Villarrica Volcano, Southern Volcanic Zone
Volcanology is the study of volcanoes and in particular the way in which volcanoes erupt. Volcanologists investigate the processes that go on inside the Earth that lead to volcanic eruptions. Their work involves the use of geophysical techniques, such as the measurement of small-scale earthquakes created by moving magma and the measurement of bulging or tilt on the surfaces of volcanoes. They also directly measure the chemistry of magmas reaching the Earth's surface and in particular their gas content. The work on active volcanoes is potentially dangerous since eruptions remain relatively unpredictable.
Other geologists study both modern and ancient volcanoes because of their importance in showing how the interior of the Earth works and because volcanoes, particularly those that form beneath the sea, are the sites of important mineral deposits. Thus an understanding of volcanoes is important for the geologist engaged in mineral exploration.
Rather few Canadians are employed directly as volcanologists: this is because Canada has only a few recently active volcanoes (in British Columbia and the Yukon). Study of volcanology is far more important in countries such as Iceland, several of the Caribbean islands, and many central American countries, where volcanic eruptions are frequent. There are perhaps as few as ten specialised volcanologists employed in Canada. Such employment in Canada is largely in government agencies and universities. Employment would require an advanced degree and salaries would be in the range of $40 000 to $90 000CDN.
Many more Canadian geologists are involved in studying
ancient volcanic rocks because of their potential to host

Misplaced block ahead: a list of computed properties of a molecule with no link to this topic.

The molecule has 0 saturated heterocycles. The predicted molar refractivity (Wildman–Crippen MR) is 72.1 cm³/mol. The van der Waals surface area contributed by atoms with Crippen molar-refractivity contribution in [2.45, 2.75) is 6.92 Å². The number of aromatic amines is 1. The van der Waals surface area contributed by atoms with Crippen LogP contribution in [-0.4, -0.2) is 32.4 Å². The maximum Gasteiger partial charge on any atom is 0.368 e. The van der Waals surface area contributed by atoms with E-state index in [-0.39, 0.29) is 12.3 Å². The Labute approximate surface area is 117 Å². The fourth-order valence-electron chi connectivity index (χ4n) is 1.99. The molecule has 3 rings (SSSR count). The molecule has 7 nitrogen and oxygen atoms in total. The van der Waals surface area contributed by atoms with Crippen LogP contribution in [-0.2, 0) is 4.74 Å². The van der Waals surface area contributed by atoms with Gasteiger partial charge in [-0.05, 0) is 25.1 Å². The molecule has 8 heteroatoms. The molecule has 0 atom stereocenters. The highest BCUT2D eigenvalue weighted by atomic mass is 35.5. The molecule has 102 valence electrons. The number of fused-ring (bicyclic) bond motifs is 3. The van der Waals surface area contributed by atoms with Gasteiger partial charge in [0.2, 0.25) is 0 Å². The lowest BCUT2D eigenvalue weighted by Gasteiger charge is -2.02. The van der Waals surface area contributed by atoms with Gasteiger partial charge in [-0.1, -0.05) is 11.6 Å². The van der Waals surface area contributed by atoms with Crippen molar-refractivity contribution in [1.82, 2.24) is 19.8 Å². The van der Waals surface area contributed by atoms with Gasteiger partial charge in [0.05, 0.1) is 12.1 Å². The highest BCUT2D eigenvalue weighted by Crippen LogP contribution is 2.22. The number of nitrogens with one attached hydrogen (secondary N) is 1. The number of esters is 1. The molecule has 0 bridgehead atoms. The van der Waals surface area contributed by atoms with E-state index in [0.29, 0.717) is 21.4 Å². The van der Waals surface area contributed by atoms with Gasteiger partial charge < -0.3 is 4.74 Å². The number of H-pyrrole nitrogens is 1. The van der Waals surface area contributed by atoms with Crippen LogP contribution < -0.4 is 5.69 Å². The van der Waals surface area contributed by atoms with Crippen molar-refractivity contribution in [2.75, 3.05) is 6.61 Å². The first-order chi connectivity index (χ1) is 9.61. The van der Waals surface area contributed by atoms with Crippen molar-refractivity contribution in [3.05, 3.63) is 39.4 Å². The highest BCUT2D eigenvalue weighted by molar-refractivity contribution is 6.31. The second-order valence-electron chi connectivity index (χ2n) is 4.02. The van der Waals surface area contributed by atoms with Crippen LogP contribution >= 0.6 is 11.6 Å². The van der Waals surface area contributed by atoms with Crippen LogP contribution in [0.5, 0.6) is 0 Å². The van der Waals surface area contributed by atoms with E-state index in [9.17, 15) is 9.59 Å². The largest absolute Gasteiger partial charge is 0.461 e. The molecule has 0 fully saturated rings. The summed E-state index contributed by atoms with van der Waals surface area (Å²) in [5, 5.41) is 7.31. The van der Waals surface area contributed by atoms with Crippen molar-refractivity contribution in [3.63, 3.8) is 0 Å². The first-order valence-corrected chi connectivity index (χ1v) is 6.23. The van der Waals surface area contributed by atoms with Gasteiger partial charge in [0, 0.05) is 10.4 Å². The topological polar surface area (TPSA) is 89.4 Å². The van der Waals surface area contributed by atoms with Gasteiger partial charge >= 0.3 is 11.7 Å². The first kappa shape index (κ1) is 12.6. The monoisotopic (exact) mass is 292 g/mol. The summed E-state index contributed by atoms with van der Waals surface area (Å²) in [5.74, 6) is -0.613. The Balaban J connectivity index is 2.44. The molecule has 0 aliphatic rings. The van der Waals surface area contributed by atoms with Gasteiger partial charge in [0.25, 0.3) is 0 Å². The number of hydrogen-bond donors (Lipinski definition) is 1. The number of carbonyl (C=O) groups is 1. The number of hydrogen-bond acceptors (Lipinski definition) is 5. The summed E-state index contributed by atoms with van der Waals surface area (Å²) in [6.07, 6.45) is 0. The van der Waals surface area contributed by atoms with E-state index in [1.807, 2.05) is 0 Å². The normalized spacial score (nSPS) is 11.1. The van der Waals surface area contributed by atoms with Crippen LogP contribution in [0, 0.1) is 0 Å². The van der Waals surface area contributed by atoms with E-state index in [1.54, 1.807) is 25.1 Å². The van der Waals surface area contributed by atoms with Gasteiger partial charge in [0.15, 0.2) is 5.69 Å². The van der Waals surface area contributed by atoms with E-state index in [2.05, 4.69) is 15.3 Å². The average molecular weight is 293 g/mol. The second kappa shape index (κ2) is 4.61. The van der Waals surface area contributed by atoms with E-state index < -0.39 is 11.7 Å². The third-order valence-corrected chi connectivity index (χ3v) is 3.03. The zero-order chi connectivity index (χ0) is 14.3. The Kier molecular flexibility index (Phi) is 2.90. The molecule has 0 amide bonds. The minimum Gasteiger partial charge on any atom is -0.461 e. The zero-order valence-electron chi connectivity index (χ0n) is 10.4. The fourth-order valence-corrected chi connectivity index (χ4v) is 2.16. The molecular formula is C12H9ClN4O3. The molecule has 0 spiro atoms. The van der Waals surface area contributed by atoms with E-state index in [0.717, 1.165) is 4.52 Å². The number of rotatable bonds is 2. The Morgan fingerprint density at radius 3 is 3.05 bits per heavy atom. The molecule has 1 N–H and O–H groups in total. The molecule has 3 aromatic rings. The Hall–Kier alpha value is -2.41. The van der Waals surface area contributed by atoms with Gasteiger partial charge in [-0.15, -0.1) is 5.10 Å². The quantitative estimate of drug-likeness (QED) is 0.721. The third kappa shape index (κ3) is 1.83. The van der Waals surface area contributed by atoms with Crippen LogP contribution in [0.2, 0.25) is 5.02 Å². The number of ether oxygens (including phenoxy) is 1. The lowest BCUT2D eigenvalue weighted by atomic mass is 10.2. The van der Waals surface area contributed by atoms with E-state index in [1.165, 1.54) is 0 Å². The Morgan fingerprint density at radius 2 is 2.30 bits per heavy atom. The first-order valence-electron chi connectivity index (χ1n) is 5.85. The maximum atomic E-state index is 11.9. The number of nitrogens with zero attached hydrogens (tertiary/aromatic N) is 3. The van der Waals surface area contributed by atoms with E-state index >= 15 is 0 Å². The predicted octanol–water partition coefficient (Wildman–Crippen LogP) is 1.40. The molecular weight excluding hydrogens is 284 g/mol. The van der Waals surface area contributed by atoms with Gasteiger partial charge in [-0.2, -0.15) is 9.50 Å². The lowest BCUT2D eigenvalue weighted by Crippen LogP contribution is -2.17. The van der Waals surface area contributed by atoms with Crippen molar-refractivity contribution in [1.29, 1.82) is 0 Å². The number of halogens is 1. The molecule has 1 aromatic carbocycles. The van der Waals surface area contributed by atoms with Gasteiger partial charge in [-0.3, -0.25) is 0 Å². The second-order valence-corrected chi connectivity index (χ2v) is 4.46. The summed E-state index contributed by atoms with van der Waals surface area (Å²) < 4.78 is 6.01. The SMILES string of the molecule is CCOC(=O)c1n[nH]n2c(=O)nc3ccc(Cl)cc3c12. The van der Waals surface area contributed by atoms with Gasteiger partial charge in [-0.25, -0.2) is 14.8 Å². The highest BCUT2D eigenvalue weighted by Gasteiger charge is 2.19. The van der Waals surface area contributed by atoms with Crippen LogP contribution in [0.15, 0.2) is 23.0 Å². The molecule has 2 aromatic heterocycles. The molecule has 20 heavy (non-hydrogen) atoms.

mineral ores. Mineral exploration geologists commonly nineral ores. Mineral exploration geologists commonly need
a good understanding of igneous petrology and volcanology and use
these subdisciplines in their work. Employment for such geologists
is largely in the mineral industry, although there are also
jobs in provincial and federal government surveys and in
universities. Employment in the mineral industry tends to
be quite cyclical and related to world prices for metals.
Salaries are quite variable, ranging from $25 000 to
over $100 000CDN depending on experience and qualifications.
Most Canadian igneous petrologists are employed in government agencies
and universities. Employment would require an advanced degree and salaries
would be in the range of $40 000 to $90 000CDN. There are approximately
100 scientists with a specialization in igneous petrology currently
working in Canada.
As for volcanologists, a far greater numbers of igneous petrologists
are employed in the mineral industry because igneous petrologists have
skills necessary to evaluate the potential of magmatic ore deposits.
Again, salaries are quite variable, ranging from $25 000 to over$100,000CDN
depending on experience and qualifications. Many igneous petrologists find
jobs in areas related to chemistry and engineering such as analytical laboratories.
JOBS Related to Volcanology & Igneous PetrologySince both volcanologists and igneous petrologists develop skills that are useful in other fields there are many other jobs available to them. The following list is a sample of the kinds of jobs open to trained volcanologists or igneous petrologists:
Analytical chemist (analyses samples)
Computer programmer (programs related to geology)
Crystallographer/mineralogist (studies minerals and man-made materials)
Educator - geology or science (teaches)
Forensic scientist (studies glasses and rocks from crime scenes)
Gemmologist (studies gem stones)
Geochemist (uses chemistry to investigate rocks)
Geochronologist (dates objects)
Geo-hazards assessor (for government or industry)
Geologist (working in mining, exploration, government or academia)
Geothermal energy advisor (working in industry or government)
Government consultant (e.g., for the military or foreign aid)
Industrial mineral assessor (pumice, gems, minerals, aggregate etc.)
Materials scientist/engineer (ceramics, glass, cement industries)
Mining consultant Planetary geologist (studying meteorites)
Resource manager (for volcanic or igneous resources)